Ishiusu, Antique Milling Stone
Item description - YO05020008
Stepping stones, Fumi-ishi (踏み石) in Japanese, have a very intriguing psychological background. Opposite from regular garden paths, walking on stepping stones asks more concentration of the gardens visitor. This influences the way in which they experience the garden and their surroundings in general. Additionally, when walking over stepping stones visitors cannot walk side by side, eliminating a form of distraction. When walking in a tea garden, this also makes sure that people do not arrive at the exact same time at the tea house before the start of the tea ceremony.
Stepping stone paths were introduced by tea master Sen no Rikyū (千利休), a very famous historical figure. The original idea behind the stepping stones was to keep the Zōri, Japanese sandals, clean and dry when walking through the garden. The perfect height of a stepping stone has always been a historical point of discussion. Sen no Rikyū preferred a high of 6 centimeters, while other tea master such as Furuta Oribe and Kobori Enshū preferred 5 centimeters and 3 centimeters respectively.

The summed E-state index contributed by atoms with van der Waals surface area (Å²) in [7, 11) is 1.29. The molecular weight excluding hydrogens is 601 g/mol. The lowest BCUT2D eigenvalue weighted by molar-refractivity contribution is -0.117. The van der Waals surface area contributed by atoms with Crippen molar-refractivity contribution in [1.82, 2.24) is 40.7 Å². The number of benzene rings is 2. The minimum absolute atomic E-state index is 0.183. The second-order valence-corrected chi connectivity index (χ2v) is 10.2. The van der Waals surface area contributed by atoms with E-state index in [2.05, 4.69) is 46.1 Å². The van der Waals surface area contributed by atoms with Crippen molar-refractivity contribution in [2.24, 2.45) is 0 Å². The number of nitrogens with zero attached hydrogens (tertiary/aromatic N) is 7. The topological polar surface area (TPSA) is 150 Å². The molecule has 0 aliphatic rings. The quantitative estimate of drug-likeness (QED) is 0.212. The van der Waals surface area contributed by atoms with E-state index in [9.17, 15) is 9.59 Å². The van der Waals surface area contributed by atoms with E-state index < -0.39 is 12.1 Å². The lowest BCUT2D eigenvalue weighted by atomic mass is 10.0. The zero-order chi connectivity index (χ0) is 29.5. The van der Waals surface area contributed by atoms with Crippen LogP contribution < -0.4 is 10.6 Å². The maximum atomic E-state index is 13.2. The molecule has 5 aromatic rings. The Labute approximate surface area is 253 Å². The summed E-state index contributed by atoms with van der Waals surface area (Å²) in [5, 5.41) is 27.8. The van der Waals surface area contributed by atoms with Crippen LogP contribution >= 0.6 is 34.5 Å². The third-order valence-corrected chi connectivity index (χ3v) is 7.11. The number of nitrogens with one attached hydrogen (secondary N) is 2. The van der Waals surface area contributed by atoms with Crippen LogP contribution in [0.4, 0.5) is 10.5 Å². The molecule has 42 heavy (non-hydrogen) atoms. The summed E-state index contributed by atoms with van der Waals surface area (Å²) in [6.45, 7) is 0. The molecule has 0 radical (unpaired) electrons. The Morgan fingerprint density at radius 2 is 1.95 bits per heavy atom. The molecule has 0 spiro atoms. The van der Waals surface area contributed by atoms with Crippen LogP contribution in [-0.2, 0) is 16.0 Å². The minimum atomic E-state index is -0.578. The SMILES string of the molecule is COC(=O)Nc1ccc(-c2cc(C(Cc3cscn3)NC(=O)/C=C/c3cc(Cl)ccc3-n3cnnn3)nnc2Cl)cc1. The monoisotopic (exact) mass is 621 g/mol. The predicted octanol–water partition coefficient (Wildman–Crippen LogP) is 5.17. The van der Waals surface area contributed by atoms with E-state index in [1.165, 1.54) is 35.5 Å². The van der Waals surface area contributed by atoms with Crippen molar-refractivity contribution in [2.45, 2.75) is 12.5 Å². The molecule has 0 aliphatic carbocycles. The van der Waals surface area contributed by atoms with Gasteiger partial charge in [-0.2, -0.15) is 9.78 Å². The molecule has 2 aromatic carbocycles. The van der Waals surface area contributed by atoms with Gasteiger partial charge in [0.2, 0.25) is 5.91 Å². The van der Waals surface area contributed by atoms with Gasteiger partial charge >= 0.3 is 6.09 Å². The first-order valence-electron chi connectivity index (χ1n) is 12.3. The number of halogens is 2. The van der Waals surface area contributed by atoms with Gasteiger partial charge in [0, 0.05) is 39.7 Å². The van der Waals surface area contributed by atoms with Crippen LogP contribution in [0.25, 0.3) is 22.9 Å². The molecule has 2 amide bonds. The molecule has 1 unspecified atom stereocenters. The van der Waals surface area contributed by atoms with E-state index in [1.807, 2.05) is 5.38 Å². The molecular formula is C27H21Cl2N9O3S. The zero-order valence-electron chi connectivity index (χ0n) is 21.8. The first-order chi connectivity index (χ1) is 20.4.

These old milling stones, Ishiusu (石臼) in Japanese, were once used to grind grain or rice, but can now be used as very authentic stepping stones. Reusing materials in the Japanese garden like this is quite common and perfectly fits the philosophical concept of Wabi-Sabi.
• Origin: China
• Material: Granite
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|YO05020008||45 cm||35 cm||15 cm||Eur Item is Sold|
|Item is Sold|